Road Tripping with Toddlers.
Everyone loves traveling, it’s true! We love seeing new sights, meeting up with friends and family or destination vacations, but when a toddler or small child is in tow, a little extra care is needed. So we would like to give you some traveling tips that will help you and your family enjoy every minute.
The first thing to do when planning a road trip is make a plan. It sounds simple, but making a checklist of the items you will need (for each child) will make packing and prep much faster.
This will prevent the chaos of driving home 3 times for forgotten supplies.
Location, location, location.
Map out your trip with navigation ahead of time, and have a back-up plan in case your phone does not receive a signal. The last thing you want to do is be in the car for an extra extended period of time, with a tired or fussy toddler during a stressful situation.
Tell your child about the trip before you leave.
Build it up and make it exciting. You can even play-act it out with them so they know what to expect. But don’t tell them too far in advance, or excitement may turn into frustration waiting on the trip date.
Make sure to take all needed medicines and first aid supplies.
This also includes making sure you have up-to-date insurance information with you. If your child is due to be immunized, make sure that you do not schedule that right before your trip. Immunizing your child just before your travel date is a bad idea, and it can lead to fevers and rashes during your journey. It’s advisable to immunize as early as possible, leaving at least a month between the doctor’s appointment and your travel date.
Try to stick to your child’s daily routine.
You may be able to plan driving time around their naps, but make sure to keep mealtime, sleep, and playtime as close to normal as possible.
Prepare for snack attacks with healthy snacks.
You don’t want to be serving sugary snacks when little ones can’t run off the extra energy. Pack whatever is age-appropriate and easy to eat. Some easy ideas are cheese, cucumber sticks, fruit, yogurt, applesauce packets, and cooked diced sweet potatoes. Cut in size and shape that will not cause choking, and make sure your toddler is being monitored while eating. Pack snacks in easy to open storage containers with multiple compartments and be sure to have plenty of hand wipes on hand. For more snack ideas visit: 40+ Easy Toddler Snacks Every Kid (and Parent) Will Love.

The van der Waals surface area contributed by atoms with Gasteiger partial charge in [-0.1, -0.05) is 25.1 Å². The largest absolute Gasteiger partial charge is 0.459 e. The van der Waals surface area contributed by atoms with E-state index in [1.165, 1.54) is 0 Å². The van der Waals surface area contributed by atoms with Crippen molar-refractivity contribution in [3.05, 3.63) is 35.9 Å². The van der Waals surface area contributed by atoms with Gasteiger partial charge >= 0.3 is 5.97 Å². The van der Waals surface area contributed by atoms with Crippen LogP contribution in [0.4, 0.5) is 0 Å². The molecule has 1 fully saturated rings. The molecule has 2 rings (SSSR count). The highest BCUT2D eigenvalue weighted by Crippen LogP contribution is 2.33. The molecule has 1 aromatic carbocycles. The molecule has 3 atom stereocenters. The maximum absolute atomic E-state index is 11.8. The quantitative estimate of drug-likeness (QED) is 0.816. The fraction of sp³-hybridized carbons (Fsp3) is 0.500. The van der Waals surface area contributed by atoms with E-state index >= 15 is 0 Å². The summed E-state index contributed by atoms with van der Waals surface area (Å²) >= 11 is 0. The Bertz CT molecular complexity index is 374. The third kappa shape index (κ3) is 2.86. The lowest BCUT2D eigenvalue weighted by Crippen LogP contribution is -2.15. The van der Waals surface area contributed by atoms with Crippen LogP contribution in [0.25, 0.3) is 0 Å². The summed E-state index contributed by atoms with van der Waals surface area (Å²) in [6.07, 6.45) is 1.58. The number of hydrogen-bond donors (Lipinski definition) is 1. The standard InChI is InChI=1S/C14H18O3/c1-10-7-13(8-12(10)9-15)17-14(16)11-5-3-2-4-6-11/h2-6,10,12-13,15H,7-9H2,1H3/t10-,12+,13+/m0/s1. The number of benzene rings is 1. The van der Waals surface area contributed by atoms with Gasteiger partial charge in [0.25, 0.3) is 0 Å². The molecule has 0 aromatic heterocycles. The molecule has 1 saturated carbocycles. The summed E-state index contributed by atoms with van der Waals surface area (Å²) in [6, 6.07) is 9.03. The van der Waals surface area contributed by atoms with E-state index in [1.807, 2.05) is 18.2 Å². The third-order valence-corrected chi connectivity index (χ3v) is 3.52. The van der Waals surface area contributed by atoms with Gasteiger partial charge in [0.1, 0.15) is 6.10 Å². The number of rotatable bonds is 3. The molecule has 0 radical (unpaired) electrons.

Plan car activities for your car seat-bound little one.
This can be anything from picture board books, videos (if your car is equipped), doodle boards, magnetic puzzles, coloring books, a learning, a dress-up doll with buckles and zippers, or any other toys that are made for busy little hands and imaginations.
Pack extra outfits.
Accidents happen to the cutest of outfits, so be prepared for a quick change if needed. You might want to bring a few extra ones for the adults as well! (Just in case) Also, dress your child in layers. You can peel those away as needed.
Keep an easy-going attitude.
Children can mirror our emotions. Laughing, singing, and giving one on one attention will go a long way. If you become stressed, remember little eyes are watching you. Try to keep the mood light and focus on being a problem solver.
Comfort items are important.
Whether it’s a pacifier, stuffed animal, blanket or pillow, take something that your toddler considers comforting. It will give them a sense of home and security while on the go.
Capture the moments.
Take lots of photos to remember your excursions by, and put them in a memory book for you and your child. These trips, although sometimes a little chaotic, will be remembered fondly for years to come.
These are just a few tips to make things a little easier to explore the world with your toddler. At Potty Train with Pinky Bear, we love making things easier. Especially the task of potty training.
There is no better way to learn potty training, than with a cuddly little bear giving encouragement and positive instruction. We want every moment to go as smoothly as possible for parent and child.